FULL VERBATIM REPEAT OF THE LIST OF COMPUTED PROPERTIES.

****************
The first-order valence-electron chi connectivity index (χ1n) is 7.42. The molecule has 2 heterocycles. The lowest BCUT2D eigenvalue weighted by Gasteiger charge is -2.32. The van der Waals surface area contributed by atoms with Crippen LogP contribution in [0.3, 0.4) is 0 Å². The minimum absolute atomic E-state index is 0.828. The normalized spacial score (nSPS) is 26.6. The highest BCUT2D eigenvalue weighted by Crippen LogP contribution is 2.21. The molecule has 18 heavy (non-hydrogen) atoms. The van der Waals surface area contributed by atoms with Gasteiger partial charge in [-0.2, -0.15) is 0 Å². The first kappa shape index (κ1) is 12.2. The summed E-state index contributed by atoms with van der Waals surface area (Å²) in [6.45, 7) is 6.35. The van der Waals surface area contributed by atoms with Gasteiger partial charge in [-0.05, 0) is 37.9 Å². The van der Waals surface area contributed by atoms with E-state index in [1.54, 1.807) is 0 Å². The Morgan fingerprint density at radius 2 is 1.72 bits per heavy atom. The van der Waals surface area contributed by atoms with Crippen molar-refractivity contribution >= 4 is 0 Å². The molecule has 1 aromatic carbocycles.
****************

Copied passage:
The first-order valence-electron chi connectivity index (χ1n) is 7.42. The molecule has 2 heterocycles. The lowest BCUT2D eigenvalue weighted by Gasteiger charge is -2.32. The van der Waals surface area contributed by atoms with Crippen LogP contribution in [0.3, 0.4) is 0 Å². The minimum absolute atomic E-state index is 0.828. The normalized spacial score (nSPS) is 26.6. The highest BCUT2D eigenvalue weighted by Crippen LogP contribution is 2.21. The molecule has 18 heavy (non-hydrogen) atoms. The van der Waals surface area contributed by atoms with Gasteiger partial charge in [-0.2, -0.15) is 0 Å². The first kappa shape index (κ1) is 12.2. The summed E-state index contributed by atoms with van der Waals surface area (Å²) in [6.45, 7) is 6.35. The van der Waals surface area contributed by atoms with Gasteiger partial charge in [-0.05, 0) is 37.9 Å². The van der Waals surface area contributed by atoms with E-state index in [1.54, 1.807) is 0 Å². The Morgan fingerprint density at radius 2 is 1.72 bits per heavy atom. The van der Waals surface area contributed by atoms with Crippen molar-refractivity contribution >= 4 is 0 Å². The molecule has 1 aromatic carbocycles.